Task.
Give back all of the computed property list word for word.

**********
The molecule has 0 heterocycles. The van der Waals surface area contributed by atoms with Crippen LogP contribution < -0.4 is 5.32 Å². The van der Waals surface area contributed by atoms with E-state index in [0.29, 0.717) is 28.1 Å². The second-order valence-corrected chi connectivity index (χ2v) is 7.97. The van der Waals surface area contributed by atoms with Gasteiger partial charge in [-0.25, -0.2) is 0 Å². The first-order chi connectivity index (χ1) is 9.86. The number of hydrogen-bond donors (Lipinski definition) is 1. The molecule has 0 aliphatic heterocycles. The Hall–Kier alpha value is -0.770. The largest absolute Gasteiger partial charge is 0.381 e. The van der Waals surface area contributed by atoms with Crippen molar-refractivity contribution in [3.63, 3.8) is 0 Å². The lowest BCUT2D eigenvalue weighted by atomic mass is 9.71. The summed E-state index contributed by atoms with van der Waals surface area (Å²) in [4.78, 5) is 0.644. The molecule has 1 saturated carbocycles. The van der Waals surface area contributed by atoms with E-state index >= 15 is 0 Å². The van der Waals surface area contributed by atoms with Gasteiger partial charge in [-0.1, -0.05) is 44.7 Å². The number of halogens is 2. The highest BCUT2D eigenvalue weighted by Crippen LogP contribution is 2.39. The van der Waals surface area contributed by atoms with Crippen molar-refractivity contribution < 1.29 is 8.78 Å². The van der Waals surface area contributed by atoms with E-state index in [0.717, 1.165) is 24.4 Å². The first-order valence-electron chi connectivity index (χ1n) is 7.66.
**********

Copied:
The molecule has 0 heterocycles. The van der Waals surface area contributed by atoms with Crippen LogP contribution < -0.4 is 5.32 Å². The van der Waals surface area contributed by atoms with E-state index in [0.29, 0.717) is 28.1 Å². The second-order valence-corrected chi connectivity index (χ2v) is 7.97. The van der Waals surface area contributed by atoms with Gasteiger partial charge in [-0.25, -0.2) is 0 Å². The first-order chi connectivity index (χ1) is 9.86. The number of hydrogen-bond donors (Lipinski definition) is 1. The molecule has 0 aliphatic heterocycles. The Hall–Kier alpha value is -0.770. The largest absolute Gasteiger partial charge is 0.381 e. The van der Waals surface area contributed by atoms with Crippen molar-refractivity contribution in [3.63, 3.8) is 0 Å². The lowest BCUT2D eigenvalue weighted by atomic mass is 9.71. The summed E-state index contributed by atoms with van der Waals surface area (Å²) in [4.78, 5) is 0.644. The molecule has 1 saturated carbocycles. The van der Waals surface area contributed by atoms with E-state index >= 15 is 0 Å². The van der Waals surface area contributed by atoms with Gasteiger partial charge in [-0.1, -0.05) is 44.7 Å². The number of halogens is 2. The highest BCUT2D eigenvalue weighted by Crippen LogP contribution is 2.39. The van der Waals surface area contributed by atoms with Crippen molar-refractivity contribution < 1.29 is 8.78 Å². The van der Waals surface area contributed by atoms with E-state index in [0.717, 1.165) is 24.4 Å². The first-order valence-electron chi connectivity index (χ1n) is 7.66.